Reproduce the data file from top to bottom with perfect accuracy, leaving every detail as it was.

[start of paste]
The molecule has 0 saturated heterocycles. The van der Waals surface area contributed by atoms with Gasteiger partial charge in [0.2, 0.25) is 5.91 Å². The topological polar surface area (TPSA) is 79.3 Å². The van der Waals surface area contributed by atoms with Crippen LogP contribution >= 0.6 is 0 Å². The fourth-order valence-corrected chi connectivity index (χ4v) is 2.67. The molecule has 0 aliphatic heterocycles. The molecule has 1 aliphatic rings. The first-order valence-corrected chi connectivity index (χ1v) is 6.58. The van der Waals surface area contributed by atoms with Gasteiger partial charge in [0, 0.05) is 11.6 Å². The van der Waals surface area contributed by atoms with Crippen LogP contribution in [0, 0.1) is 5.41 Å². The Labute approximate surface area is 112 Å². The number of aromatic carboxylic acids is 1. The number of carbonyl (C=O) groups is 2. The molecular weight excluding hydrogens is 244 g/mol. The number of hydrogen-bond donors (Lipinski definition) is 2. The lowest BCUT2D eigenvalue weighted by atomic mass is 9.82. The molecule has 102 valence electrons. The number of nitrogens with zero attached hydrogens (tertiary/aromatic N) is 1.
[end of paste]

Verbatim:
The molecule has 0 saturated heterocycles. The van der Waals surface area contributed by atoms with Gasteiger partial charge in [0.2, 0.25) is 5.91 Å². The topological polar surface area (TPSA) is 79.3 Å². The van der Waals surface area contributed by atoms with Crippen LogP contribution >= 0.6 is 0 Å². The fourth-order valence-corrected chi connectivity index (χ4v) is 2.67. The molecule has 0 aliphatic heterocycles. The molecule has 1 aliphatic rings. The first-order valence-corrected chi connectivity index (χ1v) is 6.58. The van der Waals surface area contributed by atoms with Gasteiger partial charge in [0, 0.05) is 11.6 Å². The van der Waals surface area contributed by atoms with Crippen LogP contribution in [0, 0.1) is 5.41 Å². The Labute approximate surface area is 112 Å². The number of aromatic carboxylic acids is 1. The number of carbonyl (C=O) groups is 2. The molecular weight excluding hydrogens is 244 g/mol. The number of hydrogen-bond donors (Lipinski definition) is 2. The lowest BCUT2D eigenvalue weighted by atomic mass is 9.82. The molecule has 102 valence electrons. The number of nitrogens with zero attached hydrogens (tertiary/aromatic N) is 1.